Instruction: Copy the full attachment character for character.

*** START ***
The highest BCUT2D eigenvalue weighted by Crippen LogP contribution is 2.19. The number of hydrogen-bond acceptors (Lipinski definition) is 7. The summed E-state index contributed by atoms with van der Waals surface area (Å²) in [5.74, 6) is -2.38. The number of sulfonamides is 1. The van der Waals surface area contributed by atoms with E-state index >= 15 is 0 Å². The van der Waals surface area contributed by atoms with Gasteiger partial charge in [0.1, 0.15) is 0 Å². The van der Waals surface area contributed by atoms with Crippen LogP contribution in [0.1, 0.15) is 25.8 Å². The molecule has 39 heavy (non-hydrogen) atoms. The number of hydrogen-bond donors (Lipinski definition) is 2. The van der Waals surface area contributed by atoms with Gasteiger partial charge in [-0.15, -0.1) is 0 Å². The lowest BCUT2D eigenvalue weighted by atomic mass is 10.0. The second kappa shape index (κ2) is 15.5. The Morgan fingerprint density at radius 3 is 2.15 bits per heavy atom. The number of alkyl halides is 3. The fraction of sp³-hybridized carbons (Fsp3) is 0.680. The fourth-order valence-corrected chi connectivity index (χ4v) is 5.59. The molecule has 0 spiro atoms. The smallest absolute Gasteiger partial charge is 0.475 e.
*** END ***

The highest BCUT2D eigenvalue weighted by Crippen LogP contribution is 2.19. The number of hydrogen-bond acceptors (Lipinski definition) is 7. The summed E-state index contributed by atoms with van der Waals surface area (Å²) in [5.74, 6) is -2.38. The number of sulfonamides is 1. The van der Waals surface area contributed by atoms with E-state index >= 15 is 0 Å². The van der Waals surface area contributed by atoms with Gasteiger partial charge in [0.1, 0.15) is 0 Å². The van der Waals surface area contributed by atoms with Crippen LogP contribution in [0.1, 0.15) is 25.8 Å². The molecule has 39 heavy (non-hydrogen) atoms. The number of hydrogen-bond donors (Lipinski definition) is 2. The van der Waals surface area contributed by atoms with Gasteiger partial charge in [-0.15, -0.1) is 0 Å². The lowest BCUT2D eigenvalue weighted by atomic mass is 10.0. The second kappa shape index (κ2) is 15.5. The Morgan fingerprint density at radius 3 is 2.15 bits per heavy atom. The number of alkyl halides is 3. The fraction of sp³-hybridized carbons (Fsp3) is 0.680. The fourth-order valence-corrected chi connectivity index (χ4v) is 5.59. The molecule has 0 spiro atoms. The smallest absolute Gasteiger partial charge is 0.475 e.